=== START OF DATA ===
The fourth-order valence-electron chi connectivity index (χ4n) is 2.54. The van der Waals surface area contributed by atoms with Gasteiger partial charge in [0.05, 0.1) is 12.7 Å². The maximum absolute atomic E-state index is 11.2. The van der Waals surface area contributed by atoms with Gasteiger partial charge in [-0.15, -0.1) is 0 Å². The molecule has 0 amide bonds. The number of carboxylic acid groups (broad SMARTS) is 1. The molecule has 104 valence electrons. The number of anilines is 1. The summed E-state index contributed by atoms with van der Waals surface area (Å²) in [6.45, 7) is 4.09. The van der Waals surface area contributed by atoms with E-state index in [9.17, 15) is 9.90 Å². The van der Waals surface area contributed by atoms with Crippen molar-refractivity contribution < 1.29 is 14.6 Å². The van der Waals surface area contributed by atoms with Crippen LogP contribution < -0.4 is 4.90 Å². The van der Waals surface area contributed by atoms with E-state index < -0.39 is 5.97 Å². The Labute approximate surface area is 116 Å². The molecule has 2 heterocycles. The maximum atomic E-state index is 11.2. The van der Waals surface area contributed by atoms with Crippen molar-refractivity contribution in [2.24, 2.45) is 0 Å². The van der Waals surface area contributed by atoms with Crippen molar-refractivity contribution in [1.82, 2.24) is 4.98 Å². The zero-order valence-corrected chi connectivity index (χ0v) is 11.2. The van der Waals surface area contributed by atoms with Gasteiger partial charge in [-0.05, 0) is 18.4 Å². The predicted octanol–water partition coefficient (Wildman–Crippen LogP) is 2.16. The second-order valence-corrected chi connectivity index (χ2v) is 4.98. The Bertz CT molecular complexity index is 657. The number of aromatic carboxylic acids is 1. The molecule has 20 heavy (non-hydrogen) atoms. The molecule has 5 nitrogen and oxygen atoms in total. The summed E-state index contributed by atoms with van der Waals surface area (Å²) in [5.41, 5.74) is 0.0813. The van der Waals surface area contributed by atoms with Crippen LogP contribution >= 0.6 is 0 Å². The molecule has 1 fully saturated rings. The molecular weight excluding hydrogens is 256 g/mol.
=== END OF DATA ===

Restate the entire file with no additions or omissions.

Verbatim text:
The fourth-order valence-electron chi connectivity index (χ4n) is 2.54. The van der Waals surface area contributed by atoms with Gasteiger partial charge in [0.05, 0.1) is 12.7 Å². The maximum absolute atomic E-state index is 11.2. The van der Waals surface area contributed by atoms with Gasteiger partial charge in [-0.15, -0.1) is 0 Å². The molecule has 0 amide bonds. The number of carboxylic acid groups (broad SMARTS) is 1. The molecule has 104 valence electrons. The number of anilines is 1. The summed E-state index contributed by atoms with van der Waals surface area (Å²) in [6.45, 7) is 4.09. The van der Waals surface area contributed by atoms with E-state index in [9.17, 15) is 9.90 Å². The van der Waals surface area contributed by atoms with Crippen molar-refractivity contribution < 1.29 is 14.6 Å². The van der Waals surface area contributed by atoms with Crippen LogP contribution < -0.4 is 4.90 Å². The van der Waals surface area contributed by atoms with E-state index < -0.39 is 5.97 Å². The Labute approximate surface area is 116 Å². The molecule has 2 heterocycles. The maximum atomic E-state index is 11.2. The van der Waals surface area contributed by atoms with Crippen molar-refractivity contribution in [2.24, 2.45) is 0 Å². The van der Waals surface area contributed by atoms with Crippen molar-refractivity contribution in [1.82, 2.24) is 4.98 Å². The zero-order valence-corrected chi connectivity index (χ0v) is 11.2. The van der Waals surface area contributed by atoms with Gasteiger partial charge in [-0.05, 0) is 18.4 Å². The predicted octanol–water partition coefficient (Wildman–Crippen LogP) is 2.16. The second-order valence-corrected chi connectivity index (χ2v) is 4.98. The Bertz CT molecular complexity index is 657. The number of aromatic carboxylic acids is 1. The molecule has 20 heavy (non-hydrogen) atoms. The molecule has 5 nitrogen and oxygen atoms in total. The summed E-state index contributed by atoms with van der Waals surface area (Å²) in [5.41, 5.74) is 0.0813. The van der Waals surface area contributed by atoms with Crippen LogP contribution >= 0.6 is 0 Å². The molecule has 1 fully saturated rings. The molecular weight excluding hydrogens is 256 g/mol.